Where did we come from? Why do we sleep? How do we age? In Professor Luke O'Neill's book, What Makes Us Human - A Scientist's Guide to our Amazing Human Existence, he looks at those questions and a whole lot more!

Join him on an educational journey through humankind, from the origin of life all the way to our eventual extinction. That may sound heavy but all we can do is laugh and have fun till then!!

And, speaking of laughter Chapter 7 actually looks at that human reaction and gives us some explainers as to why we do it. Professor Luke and the gang at Gill Books have kindly shared an extract below.

Read on...

What Makes Us Human?

Chapter 7: Here's A Good One: Why Do We Laugh?

Yes, it could be the sight of your teacher bending down and ripping his trousers or watching your friend getting pooped on by a seagull, but what is certain is that we humans love to laugh. In fact, we top the laughter league and are way ahead of cheeky chimps and hilarious hyenas. But why do we laugh? Why do we find some things funny and other things not so much? What happens when we get the giggles? Laughing is complicated stuff.


So, what happens to our bodies when we laugh in the first place? Well, let's look at the 'belly' laugh (also known as a real laugh). When you belly laugh, your belly starts to vibrate, the muscles in your ribcage contract, and these contractions force air out of your body which … hahaha! … makes the sound of a laugh. (By contrast, what scientists call 'social laughing’ doesn’t have the same effects on the body. Social laughing is the sort of laughing that adults do at tea parties or outside of a school when they are chatting nicely while waiting for you. Awkward!)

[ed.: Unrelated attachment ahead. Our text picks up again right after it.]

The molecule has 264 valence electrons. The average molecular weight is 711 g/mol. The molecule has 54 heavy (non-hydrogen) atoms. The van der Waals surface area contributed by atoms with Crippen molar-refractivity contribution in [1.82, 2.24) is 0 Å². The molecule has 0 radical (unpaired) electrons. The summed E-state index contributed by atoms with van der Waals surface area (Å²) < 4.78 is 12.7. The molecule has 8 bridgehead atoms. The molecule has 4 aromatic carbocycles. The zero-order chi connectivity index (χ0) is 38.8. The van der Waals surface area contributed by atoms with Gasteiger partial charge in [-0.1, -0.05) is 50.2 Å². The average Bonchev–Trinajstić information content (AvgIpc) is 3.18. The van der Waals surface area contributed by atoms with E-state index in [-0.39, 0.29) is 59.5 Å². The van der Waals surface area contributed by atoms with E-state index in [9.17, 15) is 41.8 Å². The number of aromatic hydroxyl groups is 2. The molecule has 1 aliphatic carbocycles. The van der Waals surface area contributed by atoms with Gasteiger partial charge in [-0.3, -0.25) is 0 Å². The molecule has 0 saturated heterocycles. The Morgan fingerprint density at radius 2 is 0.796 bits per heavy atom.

In one scientific study, researchers showed a group of women a very funny movie, then a totally unfunny one. The unfunny one was probably a health and safety video that they show you in school all the time, with a title like HOW TO USE A TAP PROPERLY or SWITCH A LIGHT ON SAFELY. The scientists then strapped monitors to the women’s bellies to count their belly laughs. The funny movie averaged 30 belly laughs per woman and the unfunny one averaged just 1 (which was probably because of a fart.). The clever scientists then took a blood sample from each woman and looked at their immune system. They studied each woman’s NK cells, or ‘Natural Killer’ cells, which don’t actually kill people, but they do kill and fight off viruses. Yes, your body is full of natural killers … cool or what? The scientists found that after laughing so much, the women’s NK activity was greater. In other words, laughing can boost our immune systems. You can hear infections everywhere scream, ‘Stop, you’re killing me!’

What Makes Us Human - A Scientist's Guide to our Amazing Human Existence is written by Professor Luke O'Neill and illustrated by Tara O'Brien. It is published by Gill Books and is available in all books shops now!